I remember the first day that I stepped foot on Camp Magruder property. I’m from Tennessee, so even the tall pine trees along the main drive of camp seemed spectacular to me. One of my favorite early memories of Magruder was seeing the sunset’s colors light the sky and sprinting to the ocean from main camp because it felt like something we couldn’t miss.
One of the ways-of-being that we cultivate in people through Camp and Retreat Ministries is to observe more deeply, more contemplatively. We teach ways to become a part of, to recognize, and to listen to the voice of nature, which has its own language and way of communicating. I hope one day I can communicate both as powerfully and as gently as nature. I hope by learning from creation I am drawing closer to the force that beckons all of us towards deeper interconnection.
These days, we all know how technology, modern life, and work can distract us being able to communicate like that with nature. In my work now, I watch for that light of contemplative observance to come on behind campers’ eyes. I’m hopeful for what it can teach us and how it shapes who we become.
In the summer with our youth camps, there is an activity period we call "Home in the Woods" for campers to build forts out of fallen branches and to explore whatever else they can find in the tangled forest of shore pines on our western border to the beach. It’s become an instant favorite among campers. Grace Wise, a 2017 resource staffer and 2018 camp dean, led this activity. Those days she’d always came back with stories to share with us. She saw the light I’m talking about. In Grace’s words:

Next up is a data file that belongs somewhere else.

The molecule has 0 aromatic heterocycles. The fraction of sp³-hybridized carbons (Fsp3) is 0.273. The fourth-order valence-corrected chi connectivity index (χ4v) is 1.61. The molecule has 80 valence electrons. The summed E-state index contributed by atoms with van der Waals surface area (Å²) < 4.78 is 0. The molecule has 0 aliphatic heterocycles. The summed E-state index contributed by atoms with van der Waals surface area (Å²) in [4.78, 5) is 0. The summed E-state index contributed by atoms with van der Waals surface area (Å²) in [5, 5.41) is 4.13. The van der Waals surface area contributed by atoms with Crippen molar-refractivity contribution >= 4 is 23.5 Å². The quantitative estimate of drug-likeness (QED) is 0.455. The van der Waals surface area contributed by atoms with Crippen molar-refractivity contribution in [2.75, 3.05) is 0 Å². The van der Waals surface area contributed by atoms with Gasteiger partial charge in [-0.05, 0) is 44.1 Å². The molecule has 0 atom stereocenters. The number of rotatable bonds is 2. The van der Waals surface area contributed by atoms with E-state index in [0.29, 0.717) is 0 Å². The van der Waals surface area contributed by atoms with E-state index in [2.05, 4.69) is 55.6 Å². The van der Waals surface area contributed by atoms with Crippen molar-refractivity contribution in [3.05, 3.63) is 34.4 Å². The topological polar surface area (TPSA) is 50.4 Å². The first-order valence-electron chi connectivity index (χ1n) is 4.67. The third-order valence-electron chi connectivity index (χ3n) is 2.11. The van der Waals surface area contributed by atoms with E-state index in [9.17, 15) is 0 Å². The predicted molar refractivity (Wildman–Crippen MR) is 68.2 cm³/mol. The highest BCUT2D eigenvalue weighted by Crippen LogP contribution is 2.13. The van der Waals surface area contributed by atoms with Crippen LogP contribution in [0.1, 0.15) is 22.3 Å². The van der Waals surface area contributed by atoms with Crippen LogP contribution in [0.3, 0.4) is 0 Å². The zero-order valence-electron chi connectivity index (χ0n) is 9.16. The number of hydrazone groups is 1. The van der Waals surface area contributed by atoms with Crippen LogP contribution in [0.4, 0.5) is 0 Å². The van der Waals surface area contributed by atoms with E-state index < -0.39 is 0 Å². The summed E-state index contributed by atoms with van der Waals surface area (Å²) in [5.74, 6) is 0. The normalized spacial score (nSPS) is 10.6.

“Home in the Woods provides kids a chance to unplug from society. Nothing beats the smile on those faces standing next to the branch structure they’ve just put together as a team of scavengers, collectors, engineers, and supervisors.”
Most of my favorite memories of this place are attached to the visceral reaction people have to its natural beauty. There are many: wave jumping at sunset with Labor Day Family Camp, stopping to enjoy an afternoon of berry picking with Huckleberry Family Camp, starry night worships at the Lakeside Chapel with the middle schoolers, finding a four leaf clover on a hike with the mini campers. I hope these experiences are shaping us, guiding us to pay more attention to our impact on earth, as well as earth’s impact on us.
These sorts of experiences with nature have always tied me to camp, first as a camper, now as a professional leader of other leaders. My camp counselors who pointed to the setting sun also directed me toward the questions that would ultimately shape my faith. Now morning walks on the beach ground me. What makes the river run? How does the newt know when to leave the lake and head for dry land? If all of the roots beneath our feet are intertwined, will it hurt the pine if the sitka spruce falls? What does the ocean have to say if I listen?
Will I listen?
The Love of Creator be with you,